Here, then, is beauty and ugliness, a wide vision of world-sacrifice, a fierce gleam of world-hate. Which is life and what is death and how shall we face so tantalizing a contradiction? Any explanation must necessarily be subtle and involved. No pert and easy word of encouragement, no merely dark despair, can lay hold of the roots of these things. And first and before all, we cannot forget that this world is beautiful. Grant all its ugliness and sin—the petty, horrible snarl of its putrid threads, which few have seen more near or more often than I—notwithstanding all this, the beauty of this world is not to be denied.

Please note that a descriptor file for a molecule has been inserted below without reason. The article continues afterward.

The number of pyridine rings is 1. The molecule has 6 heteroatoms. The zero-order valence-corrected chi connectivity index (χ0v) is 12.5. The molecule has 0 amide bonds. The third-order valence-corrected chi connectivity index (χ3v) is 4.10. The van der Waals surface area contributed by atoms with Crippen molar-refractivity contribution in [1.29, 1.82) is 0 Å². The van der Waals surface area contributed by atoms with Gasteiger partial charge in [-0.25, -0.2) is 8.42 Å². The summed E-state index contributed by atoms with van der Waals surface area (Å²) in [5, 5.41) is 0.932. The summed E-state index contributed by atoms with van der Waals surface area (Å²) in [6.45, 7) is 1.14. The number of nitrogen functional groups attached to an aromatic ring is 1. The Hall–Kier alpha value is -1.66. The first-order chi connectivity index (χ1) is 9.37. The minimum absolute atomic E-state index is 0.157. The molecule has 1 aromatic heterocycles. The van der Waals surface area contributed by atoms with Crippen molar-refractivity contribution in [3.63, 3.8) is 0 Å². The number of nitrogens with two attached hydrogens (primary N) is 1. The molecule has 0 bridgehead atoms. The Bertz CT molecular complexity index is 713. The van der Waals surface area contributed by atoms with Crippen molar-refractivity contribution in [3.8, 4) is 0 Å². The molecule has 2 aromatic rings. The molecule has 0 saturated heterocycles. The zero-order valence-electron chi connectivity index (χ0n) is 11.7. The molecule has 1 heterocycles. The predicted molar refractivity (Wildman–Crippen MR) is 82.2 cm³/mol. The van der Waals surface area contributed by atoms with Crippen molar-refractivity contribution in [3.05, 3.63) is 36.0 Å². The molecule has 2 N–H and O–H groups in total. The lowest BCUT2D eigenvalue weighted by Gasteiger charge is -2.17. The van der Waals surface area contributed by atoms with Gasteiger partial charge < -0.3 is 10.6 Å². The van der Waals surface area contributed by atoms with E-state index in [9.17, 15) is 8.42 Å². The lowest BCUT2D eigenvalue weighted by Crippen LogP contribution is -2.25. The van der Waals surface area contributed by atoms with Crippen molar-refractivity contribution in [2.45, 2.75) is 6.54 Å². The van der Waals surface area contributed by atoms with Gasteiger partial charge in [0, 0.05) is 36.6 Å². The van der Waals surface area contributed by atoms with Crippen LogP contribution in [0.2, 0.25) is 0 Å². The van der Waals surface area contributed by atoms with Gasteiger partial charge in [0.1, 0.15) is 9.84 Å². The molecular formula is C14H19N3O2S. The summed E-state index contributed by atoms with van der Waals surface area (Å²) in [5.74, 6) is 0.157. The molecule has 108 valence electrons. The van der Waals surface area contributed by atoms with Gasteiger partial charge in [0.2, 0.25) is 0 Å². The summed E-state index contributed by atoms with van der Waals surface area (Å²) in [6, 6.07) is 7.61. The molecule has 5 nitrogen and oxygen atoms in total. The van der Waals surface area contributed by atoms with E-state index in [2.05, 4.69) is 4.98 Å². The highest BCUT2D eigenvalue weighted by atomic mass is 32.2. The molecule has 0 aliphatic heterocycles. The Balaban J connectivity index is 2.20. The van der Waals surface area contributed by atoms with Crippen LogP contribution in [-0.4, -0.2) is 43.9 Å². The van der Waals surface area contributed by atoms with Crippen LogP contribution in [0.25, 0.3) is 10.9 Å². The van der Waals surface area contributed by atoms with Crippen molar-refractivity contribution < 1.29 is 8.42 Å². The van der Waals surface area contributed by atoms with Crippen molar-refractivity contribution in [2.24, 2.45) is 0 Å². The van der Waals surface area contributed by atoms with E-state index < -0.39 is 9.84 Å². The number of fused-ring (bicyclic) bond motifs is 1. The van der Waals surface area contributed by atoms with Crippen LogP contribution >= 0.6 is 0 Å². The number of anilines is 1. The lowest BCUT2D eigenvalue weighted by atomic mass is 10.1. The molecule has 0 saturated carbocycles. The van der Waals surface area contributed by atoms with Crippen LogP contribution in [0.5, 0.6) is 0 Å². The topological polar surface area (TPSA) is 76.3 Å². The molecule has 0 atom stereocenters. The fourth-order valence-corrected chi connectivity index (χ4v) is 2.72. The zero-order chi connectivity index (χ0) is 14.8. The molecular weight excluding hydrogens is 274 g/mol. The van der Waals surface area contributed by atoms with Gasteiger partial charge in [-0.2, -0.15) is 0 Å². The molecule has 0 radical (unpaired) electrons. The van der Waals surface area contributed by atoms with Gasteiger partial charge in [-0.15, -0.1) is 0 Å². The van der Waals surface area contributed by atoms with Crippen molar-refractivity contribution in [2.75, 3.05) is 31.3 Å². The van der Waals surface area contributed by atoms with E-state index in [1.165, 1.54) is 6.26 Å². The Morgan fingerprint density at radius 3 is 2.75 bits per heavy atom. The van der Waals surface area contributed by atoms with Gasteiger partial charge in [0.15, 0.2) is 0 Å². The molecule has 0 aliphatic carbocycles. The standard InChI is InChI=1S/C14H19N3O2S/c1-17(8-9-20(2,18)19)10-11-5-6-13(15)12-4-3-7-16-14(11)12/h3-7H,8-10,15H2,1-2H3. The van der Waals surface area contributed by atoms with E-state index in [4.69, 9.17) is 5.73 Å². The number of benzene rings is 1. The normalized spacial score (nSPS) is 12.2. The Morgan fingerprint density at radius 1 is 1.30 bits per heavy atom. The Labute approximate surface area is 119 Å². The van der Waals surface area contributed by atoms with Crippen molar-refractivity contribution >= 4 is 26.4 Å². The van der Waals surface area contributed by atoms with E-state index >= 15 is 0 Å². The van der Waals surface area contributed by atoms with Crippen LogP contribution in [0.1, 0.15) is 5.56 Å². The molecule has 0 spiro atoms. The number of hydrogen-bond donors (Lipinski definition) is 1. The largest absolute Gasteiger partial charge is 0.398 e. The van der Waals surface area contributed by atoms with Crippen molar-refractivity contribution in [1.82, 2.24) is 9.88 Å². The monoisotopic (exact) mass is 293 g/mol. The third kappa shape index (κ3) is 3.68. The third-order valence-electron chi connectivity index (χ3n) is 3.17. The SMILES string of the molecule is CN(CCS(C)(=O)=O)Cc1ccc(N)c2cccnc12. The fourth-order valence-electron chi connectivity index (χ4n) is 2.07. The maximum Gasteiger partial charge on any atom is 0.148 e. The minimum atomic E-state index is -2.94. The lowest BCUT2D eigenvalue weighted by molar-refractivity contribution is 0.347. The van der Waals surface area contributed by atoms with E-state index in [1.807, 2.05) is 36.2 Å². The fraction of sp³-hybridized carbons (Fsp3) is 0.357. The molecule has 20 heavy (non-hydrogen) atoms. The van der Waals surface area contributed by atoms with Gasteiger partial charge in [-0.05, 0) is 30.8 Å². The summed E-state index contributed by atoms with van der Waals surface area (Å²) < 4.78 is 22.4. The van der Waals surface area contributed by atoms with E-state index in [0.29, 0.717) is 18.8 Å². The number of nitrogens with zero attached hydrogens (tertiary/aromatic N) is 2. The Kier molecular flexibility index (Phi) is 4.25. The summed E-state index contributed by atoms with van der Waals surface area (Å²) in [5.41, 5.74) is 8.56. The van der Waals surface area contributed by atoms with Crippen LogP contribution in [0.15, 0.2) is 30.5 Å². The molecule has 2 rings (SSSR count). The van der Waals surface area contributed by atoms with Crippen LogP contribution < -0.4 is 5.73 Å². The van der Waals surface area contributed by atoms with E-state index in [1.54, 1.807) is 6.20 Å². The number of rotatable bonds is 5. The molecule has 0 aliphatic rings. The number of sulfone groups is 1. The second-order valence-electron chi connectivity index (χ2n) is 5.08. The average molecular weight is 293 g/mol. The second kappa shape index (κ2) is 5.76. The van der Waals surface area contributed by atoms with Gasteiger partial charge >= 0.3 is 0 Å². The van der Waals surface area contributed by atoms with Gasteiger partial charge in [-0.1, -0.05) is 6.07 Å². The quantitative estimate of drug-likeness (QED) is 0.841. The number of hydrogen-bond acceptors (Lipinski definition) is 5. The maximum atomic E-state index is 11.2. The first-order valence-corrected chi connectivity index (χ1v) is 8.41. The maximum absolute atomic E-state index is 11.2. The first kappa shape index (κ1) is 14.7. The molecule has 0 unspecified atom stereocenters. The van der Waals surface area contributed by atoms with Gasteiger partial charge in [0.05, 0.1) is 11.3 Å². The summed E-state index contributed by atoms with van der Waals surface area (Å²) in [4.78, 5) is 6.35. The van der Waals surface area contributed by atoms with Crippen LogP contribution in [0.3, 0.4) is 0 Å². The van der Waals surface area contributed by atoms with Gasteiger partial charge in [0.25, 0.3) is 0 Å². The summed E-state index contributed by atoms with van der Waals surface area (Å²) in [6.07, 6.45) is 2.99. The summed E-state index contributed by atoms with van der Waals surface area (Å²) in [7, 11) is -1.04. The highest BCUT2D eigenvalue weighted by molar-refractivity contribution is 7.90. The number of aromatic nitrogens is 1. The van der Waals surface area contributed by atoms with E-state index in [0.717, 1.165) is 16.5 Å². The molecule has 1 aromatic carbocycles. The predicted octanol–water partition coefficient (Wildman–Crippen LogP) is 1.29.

Casting my eyes about I dare not let them rest on the beauty of Love and Friend, for even if my tongue were cunning enough to sing this, the revelation of reality here is too sacred and the fancy too untrue. Of one world-beauty alone may we at once be brutally frank and that is the glory of physical nature; this, though the last of beauties, is divine!
And so, too, there are depths of human degradation which it is not fair for us to probe. With all their horrible prevalence, we cannot call them natural. But may we not compare the least of the world’s beauty with the least of its ugliness—not murder, starvation, and rapine, with love and friendship and creation—but the glory of sea and sky and city, with the little hatefulnesses and thoughtfulnesses of race prejudice, that out of such juxtaposition we may, perhaps, deduce some rule of beauty and life—or death?